Kobe can't hold all the keys to scoring

ORLANDO, Fla. -- Another night, another game spent watching the Los Angeles Lakers slog through their offensive sets and throw up blanks so off the mark it looked like they were shooting medicine balls instead of basketballs.

The Lakers lost 92-80 to the Orlando Magic on Friday, shooting just 38.2 percent from the field and 30 percent on 3-pointers (6-for-20), and ultimately failing to eclipse the 90-point plateau for the third straight game.

It's been ugly to watch: 73 points, also on 38.2 percent shooting, against the Mavericks (albeit in a win); 87 points on 42 percent against Miami; and this latest dud against Orlando. On Friday the Lakers set season lows for points and shooting in a half, scoring just 31 on 11-for-38 (28.9 percent) in the first two quarters.

When Phil Jackson retired at the end of last season, the assumption was that his voice, his presence and his championship experience would be the hardest things to replace. Turns out so far, at least, it's his triangle offense.

Through the Lakers' rocky 10-7 start to the season, new coach Mike Brown has done a fine job of implementing his defense; coming into Friday the Lakers ranked fifth in points allowed (89.9) and second in opponents' field-goal shooting (41.1 percent). But L.A. has looked illiterate running Brown's read offense.

"Most of the time [in the past] it was our defense letting us down; we were giving up 110 to 115 points," said Lakers center Andrew Bynum. "Now we're playing pretty solid D and we're just struggling to score."

This scoring dry spell comes on the heels of an eight-game stretch, during which the Lakers were fairly serviceable on offense, averaging 96.4 points and going 6-2 in the process.


Kobe Bryant was averaging 38 of those points himself while shooting 50 percent from the field during that recent run of eight tilts, which included four consecutive 40-point games for Bryant.

After the loss to the Miami Heat on Thursday, Bryant suggested he wanted to return to his green-light, gunning days so his scoring could provide what he called a "cushion." He said it would give L.A. the lead and some leeway in order for the rest of the guys to work out their kinks on offense, while at the same time not sacrificing wins.

Bryant's intentions came from the right place, and you can't blame the NBA's No. 6 all-time scorer for wanting to do what he does best. But Bryant and the Lakers need to resist the urge to just hand him the keys and run rampant on offense, because that's just a stopgap fix, not a permanent solution.

Bryant actually changed his tune on Friday. Rather than reverting back into hero mode after a game in which he scored 30 points on 11-for-22 shooting while his teammates combined for just 50 on 18-for-54 (33.3 percent), Bryant focused on the Lakers outscoring the Magic 49-44 on 47.4 percent shooting in the second half.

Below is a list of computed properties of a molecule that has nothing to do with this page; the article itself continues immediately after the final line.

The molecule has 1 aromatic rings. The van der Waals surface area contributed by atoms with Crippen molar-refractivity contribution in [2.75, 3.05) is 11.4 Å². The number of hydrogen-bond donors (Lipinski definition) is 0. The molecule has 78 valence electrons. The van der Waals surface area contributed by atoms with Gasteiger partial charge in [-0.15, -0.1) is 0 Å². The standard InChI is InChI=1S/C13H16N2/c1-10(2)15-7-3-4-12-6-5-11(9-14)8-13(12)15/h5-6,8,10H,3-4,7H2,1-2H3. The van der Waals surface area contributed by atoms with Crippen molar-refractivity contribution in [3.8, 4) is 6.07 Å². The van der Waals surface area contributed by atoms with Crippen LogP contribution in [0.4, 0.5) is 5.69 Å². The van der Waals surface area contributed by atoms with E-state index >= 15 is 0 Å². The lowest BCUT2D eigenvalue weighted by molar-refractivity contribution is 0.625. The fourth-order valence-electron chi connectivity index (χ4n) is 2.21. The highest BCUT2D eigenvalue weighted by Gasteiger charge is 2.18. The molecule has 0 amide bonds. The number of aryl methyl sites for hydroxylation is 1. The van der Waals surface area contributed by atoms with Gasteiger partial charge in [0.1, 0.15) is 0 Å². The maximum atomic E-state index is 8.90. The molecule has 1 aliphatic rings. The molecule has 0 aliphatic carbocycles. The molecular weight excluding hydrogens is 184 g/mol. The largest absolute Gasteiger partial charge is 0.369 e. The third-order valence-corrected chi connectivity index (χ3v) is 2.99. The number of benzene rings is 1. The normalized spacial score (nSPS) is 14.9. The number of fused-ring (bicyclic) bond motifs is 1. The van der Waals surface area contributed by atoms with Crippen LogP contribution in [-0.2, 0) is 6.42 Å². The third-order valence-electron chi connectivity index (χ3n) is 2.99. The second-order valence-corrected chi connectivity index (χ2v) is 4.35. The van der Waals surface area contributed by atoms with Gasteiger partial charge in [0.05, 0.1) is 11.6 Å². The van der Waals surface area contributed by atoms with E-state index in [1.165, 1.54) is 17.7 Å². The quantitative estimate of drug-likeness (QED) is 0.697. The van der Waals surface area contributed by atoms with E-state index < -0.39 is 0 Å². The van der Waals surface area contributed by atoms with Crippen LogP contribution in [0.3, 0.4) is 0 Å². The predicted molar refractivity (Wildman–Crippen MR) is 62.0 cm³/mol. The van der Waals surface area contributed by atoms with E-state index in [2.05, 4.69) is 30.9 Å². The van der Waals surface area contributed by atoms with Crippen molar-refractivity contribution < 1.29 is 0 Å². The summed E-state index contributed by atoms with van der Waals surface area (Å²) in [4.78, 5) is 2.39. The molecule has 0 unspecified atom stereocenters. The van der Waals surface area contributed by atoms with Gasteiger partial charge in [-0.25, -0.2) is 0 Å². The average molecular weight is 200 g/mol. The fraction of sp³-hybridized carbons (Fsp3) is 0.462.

"We did a great job," Bryant said of the second two quarters. "We got a lot of great looks. I mean, a lot of them. We just got to keep hitting the open man and those shots will fall."

Brown echoed Bryant's upbeat outlook:

"In the second half we played with the energy, the sense of urgency, that we needed to on both ends of the floor, and that was good to see," he said. "We had great ball movement, great spacing. We played the way that I think eventually we're going to be capable of and it showed in the box score, the stat sheet, and it showed on the court."

Pau Gasol, who missed eight of the 12 shots he took, stressed the importance of him and other open teammates getting the chance to take those shots in the future.

"Continue to share the ball," Gasol said. "Continue to make the right pass and trust that it will get to the open guy and the open guy will shoot it, and that's the best we can do. If we continue to do that, it's not going to be frustration or anything because we're making the right decisions."

It's is a tough pill to swallow. The Lakers have one of the most potent offensive weapons ever to play the game and need to take their finger off the detonate button to allow the rest of their infantry to have a chance to attack.

"I want to make sure that I give these guys an opportunity so that I see what I have with them," Brown said, "because the reality of it is, I know what I have with Kobe. I know I can go through Kobe.

"I know I can do this or that for Kobe and it will work out, but I'm just trying to see what else I have with the rest of the guys."

Dave McMenamin covers the Lakers for ESPNLosAngeles.com. Follow him on Twitter.